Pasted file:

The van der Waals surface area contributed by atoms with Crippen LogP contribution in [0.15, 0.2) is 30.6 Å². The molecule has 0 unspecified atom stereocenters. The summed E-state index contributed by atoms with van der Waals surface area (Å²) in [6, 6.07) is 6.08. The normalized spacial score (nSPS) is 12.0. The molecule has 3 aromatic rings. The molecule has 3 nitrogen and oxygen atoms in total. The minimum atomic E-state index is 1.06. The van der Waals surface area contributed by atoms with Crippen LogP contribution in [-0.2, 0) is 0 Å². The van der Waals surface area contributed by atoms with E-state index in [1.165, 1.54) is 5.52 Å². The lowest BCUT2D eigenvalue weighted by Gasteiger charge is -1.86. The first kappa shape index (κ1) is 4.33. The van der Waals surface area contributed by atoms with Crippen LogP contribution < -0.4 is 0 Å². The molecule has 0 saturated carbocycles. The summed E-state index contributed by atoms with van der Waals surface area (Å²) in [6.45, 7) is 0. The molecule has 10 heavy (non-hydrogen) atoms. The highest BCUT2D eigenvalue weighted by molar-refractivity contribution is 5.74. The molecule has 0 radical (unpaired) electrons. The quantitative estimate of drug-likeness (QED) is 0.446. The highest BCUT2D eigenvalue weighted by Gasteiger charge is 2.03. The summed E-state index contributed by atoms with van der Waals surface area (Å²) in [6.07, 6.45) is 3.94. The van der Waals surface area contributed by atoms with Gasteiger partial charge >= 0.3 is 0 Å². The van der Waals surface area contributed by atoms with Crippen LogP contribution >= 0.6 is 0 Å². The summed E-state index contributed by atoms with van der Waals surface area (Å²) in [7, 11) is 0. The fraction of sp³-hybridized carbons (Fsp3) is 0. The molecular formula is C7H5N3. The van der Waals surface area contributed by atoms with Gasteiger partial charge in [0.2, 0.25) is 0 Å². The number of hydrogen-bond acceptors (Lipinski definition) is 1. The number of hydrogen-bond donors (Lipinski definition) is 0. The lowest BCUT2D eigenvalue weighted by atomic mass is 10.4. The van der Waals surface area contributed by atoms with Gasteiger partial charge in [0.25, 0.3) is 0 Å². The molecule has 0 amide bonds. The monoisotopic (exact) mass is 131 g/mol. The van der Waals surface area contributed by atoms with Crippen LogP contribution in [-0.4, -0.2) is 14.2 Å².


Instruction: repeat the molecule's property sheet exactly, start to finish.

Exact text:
The van der Waals surface area contributed by atoms with Crippen LogP contribution in [0.15, 0.2) is 30.6 Å². The molecule has 0 unspecified atom stereocenters. The summed E-state index contributed by atoms with van der Waals surface area (Å²) in [6, 6.07) is 6.08. The normalized spacial score (nSPS) is 12.0. The molecule has 3 aromatic rings. The molecule has 3 nitrogen and oxygen atoms in total. The minimum atomic E-state index is 1.06. The van der Waals surface area contributed by atoms with Crippen LogP contribution in [-0.2, 0) is 0 Å². The van der Waals surface area contributed by atoms with E-state index in [1.165, 1.54) is 5.52 Å². The lowest BCUT2D eigenvalue weighted by Gasteiger charge is -1.86. The first kappa shape index (κ1) is 4.33. The van der Waals surface area contributed by atoms with Crippen LogP contribution < -0.4 is 0 Å². The molecule has 0 saturated carbocycles. The summed E-state index contributed by atoms with van der Waals surface area (Å²) in [6.45, 7) is 0. The molecule has 10 heavy (non-hydrogen) atoms. The highest BCUT2D eigenvalue weighted by molar-refractivity contribution is 5.74. The molecule has 0 radical (unpaired) electrons. The quantitative estimate of drug-likeness (QED) is 0.446. The highest BCUT2D eigenvalue weighted by Gasteiger charge is 2.03. The summed E-state index contributed by atoms with van der Waals surface area (Å²) in [6.07, 6.45) is 3.94. The van der Waals surface area contributed by atoms with Gasteiger partial charge >= 0.3 is 0 Å². The van der Waals surface area contributed by atoms with Crippen LogP contribution >= 0.6 is 0 Å². The summed E-state index contributed by atoms with van der Waals surface area (Å²) in [7, 11) is 0. The fraction of sp³-hybridized carbons (Fsp3) is 0. The molecular formula is C7H5N3. The van der Waals surface area contributed by atoms with Gasteiger partial charge in [0.2, 0.25) is 0 Å². The number of hydrogen-bond acceptors (Lipinski definition) is 1. The number of hydrogen-bond donors (Lipinski definition) is 0. The lowest BCUT2D eigenvalue weighted by atomic mass is 10.4. The van der Waals surface area contributed by atoms with Gasteiger partial charge in [0.25, 0.3) is 0 Å². The molecule has 0 amide bonds. The monoisotopic (exact) mass is 131 g/mol. The van der Waals surface area contributed by atoms with Crippen LogP contribution in [-0.4, -0.2) is 14.2 Å².